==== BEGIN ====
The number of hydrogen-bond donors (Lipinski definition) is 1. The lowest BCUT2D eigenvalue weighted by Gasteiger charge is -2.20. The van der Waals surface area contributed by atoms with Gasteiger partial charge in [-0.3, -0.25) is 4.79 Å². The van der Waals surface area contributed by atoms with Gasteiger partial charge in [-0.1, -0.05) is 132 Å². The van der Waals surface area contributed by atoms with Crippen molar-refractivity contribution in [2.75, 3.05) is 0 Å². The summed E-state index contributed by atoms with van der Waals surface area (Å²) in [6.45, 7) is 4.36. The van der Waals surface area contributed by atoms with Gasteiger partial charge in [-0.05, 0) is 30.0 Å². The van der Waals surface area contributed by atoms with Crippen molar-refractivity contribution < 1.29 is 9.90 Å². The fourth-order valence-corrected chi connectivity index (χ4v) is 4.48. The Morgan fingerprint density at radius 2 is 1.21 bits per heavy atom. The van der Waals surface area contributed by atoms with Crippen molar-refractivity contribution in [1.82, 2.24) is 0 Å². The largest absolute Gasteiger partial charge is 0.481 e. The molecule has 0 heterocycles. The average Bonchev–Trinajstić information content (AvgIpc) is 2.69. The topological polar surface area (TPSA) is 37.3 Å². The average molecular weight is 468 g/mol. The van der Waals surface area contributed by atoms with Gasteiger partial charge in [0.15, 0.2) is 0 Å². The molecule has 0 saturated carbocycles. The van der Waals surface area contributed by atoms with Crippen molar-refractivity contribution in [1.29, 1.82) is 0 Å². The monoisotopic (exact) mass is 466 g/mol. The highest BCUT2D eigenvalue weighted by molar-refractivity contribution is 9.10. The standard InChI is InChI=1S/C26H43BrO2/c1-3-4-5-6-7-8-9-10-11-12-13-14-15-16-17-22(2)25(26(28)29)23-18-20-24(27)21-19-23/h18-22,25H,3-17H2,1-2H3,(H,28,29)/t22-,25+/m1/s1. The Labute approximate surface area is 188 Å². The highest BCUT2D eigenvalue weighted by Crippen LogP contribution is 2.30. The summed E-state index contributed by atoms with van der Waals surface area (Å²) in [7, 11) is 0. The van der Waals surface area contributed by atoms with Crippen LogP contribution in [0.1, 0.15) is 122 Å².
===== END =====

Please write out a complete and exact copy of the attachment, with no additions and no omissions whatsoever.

The number of hydrogen-bond donors (Lipinski definition) is 1. The lowest BCUT2D eigenvalue weighted by Gasteiger charge is -2.20. The van der Waals surface area contributed by atoms with Gasteiger partial charge in [-0.3, -0.25) is 4.79 Å². The van der Waals surface area contributed by atoms with Gasteiger partial charge in [-0.1, -0.05) is 132 Å². The van der Waals surface area contributed by atoms with Crippen molar-refractivity contribution in [2.75, 3.05) is 0 Å². The summed E-state index contributed by atoms with van der Waals surface area (Å²) in [6.45, 7) is 4.36. The van der Waals surface area contributed by atoms with Gasteiger partial charge in [-0.05, 0) is 30.0 Å². The van der Waals surface area contributed by atoms with Crippen molar-refractivity contribution < 1.29 is 9.90 Å². The fourth-order valence-corrected chi connectivity index (χ4v) is 4.48. The Morgan fingerprint density at radius 2 is 1.21 bits per heavy atom. The van der Waals surface area contributed by atoms with Crippen molar-refractivity contribution in [1.82, 2.24) is 0 Å². The largest absolute Gasteiger partial charge is 0.481 e. The molecule has 0 heterocycles. The average Bonchev–Trinajstić information content (AvgIpc) is 2.69. The topological polar surface area (TPSA) is 37.3 Å². The average molecular weight is 468 g/mol. The van der Waals surface area contributed by atoms with Gasteiger partial charge in [0.15, 0.2) is 0 Å². The molecule has 0 saturated carbocycles. The van der Waals surface area contributed by atoms with Crippen molar-refractivity contribution in [1.29, 1.82) is 0 Å². The monoisotopic (exact) mass is 466 g/mol. The highest BCUT2D eigenvalue weighted by molar-refractivity contribution is 9.10. The standard InChI is InChI=1S/C26H43BrO2/c1-3-4-5-6-7-8-9-10-11-12-13-14-15-16-17-22(2)25(26(28)29)23-18-20-24(27)21-19-23/h18-22,25H,3-17H2,1-2H3,(H,28,29)/t22-,25+/m1/s1. The Labute approximate surface area is 188 Å². The highest BCUT2D eigenvalue weighted by Crippen LogP contribution is 2.30. The summed E-state index contributed by atoms with van der Waals surface area (Å²) in [7, 11) is 0. The van der Waals surface area contributed by atoms with Crippen LogP contribution in [0.1, 0.15) is 122 Å².